In discussion of sensation in the field of psychology, the absolute threshold refers to the smallest perceptible stimulus that causes a sensation. A light that is just barely bright enough to see or a touch that is the lightest touch you can feel is at the absolute threshold of sensation. The difference threshold refers to the smallest possible change in a stimulus that will register in your sensations as a difference. These thresholds are important because they define a person's direct experience of the world.
Adabtability of Sensation
Humans also have the ability to adapt their sensations to more efficiently gather relevant information from their settings. For example, when there are many overlapping or potentially overwhelming stimuli, the human brain can use "signal detection" to filter out noise and enhance perception of relevant details, as when you hear your name spoken in a noisy room or glance around a room for red objects. Similarly, a constant sensation will become less vividly noticed over time, such as when you stop noticing a background noise, to make room for novel stimuli that may be more relevant.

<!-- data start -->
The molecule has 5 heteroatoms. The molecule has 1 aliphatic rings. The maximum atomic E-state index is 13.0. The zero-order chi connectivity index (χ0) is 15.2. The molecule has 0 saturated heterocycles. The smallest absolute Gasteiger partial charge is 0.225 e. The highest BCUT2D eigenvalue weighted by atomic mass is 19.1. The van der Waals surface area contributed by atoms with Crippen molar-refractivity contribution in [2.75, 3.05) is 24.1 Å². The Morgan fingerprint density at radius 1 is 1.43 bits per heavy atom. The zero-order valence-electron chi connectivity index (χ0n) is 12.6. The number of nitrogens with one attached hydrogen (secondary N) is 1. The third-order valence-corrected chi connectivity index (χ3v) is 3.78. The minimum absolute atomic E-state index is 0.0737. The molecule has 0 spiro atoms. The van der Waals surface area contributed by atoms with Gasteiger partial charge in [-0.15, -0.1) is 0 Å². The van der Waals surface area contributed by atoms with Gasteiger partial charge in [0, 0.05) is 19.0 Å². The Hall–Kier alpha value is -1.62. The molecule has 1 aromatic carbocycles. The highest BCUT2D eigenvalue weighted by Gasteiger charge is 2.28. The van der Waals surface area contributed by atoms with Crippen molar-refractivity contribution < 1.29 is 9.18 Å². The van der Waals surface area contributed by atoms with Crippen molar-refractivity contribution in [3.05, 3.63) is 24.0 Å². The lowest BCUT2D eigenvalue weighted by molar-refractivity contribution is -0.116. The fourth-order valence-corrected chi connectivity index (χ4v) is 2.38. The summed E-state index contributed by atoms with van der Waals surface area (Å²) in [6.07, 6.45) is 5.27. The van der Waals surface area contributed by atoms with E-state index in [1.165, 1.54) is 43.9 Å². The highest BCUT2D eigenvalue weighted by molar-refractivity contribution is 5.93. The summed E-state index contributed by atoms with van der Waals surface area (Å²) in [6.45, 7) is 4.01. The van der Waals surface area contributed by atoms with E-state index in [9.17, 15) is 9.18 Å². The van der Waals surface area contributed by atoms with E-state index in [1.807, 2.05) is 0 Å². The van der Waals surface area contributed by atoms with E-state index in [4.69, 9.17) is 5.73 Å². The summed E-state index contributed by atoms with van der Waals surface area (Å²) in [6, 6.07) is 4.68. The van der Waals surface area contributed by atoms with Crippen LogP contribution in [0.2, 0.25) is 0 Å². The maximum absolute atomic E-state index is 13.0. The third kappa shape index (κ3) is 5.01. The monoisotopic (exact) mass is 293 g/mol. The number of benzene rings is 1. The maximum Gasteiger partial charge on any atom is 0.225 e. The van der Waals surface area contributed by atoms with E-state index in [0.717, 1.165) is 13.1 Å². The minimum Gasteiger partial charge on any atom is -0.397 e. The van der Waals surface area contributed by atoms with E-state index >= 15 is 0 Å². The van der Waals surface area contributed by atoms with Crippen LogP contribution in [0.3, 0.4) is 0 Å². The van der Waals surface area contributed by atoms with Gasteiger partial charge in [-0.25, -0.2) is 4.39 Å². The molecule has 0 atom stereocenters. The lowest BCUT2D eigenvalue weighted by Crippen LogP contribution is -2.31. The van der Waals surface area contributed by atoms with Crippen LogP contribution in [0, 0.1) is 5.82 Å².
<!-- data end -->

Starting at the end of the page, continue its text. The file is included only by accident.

Perceptions allow people to create meaningful patterns out of the sensations they experience. Gestalt theory describes four ways that the brain groups similar objects to make sense of them: similarity (grouping like objects), proximity (grouping objects that are near each other), continuity (recognizing patterns) and closure (filling in gaps in familiar shapes or patterns). Without this perceptual ability, the world would seem chaotic and it would be difficult for people to make sense of their experiences or decide how to act.
Importance of Sensation and Perception in Daily Life
Sensations and perceptions shape the way humans see the world. The ability to take in information from reality and process it in meaningful ways allows people to form a worldview that helps them to understand life and make wise decisions. A lack or loss of sensations, such as blindness or deafness, creates a gap in the experience and makes it harder to understand events fully. A perception failure leads to misinterpretation of life and an inability to respond adequately to the current situation.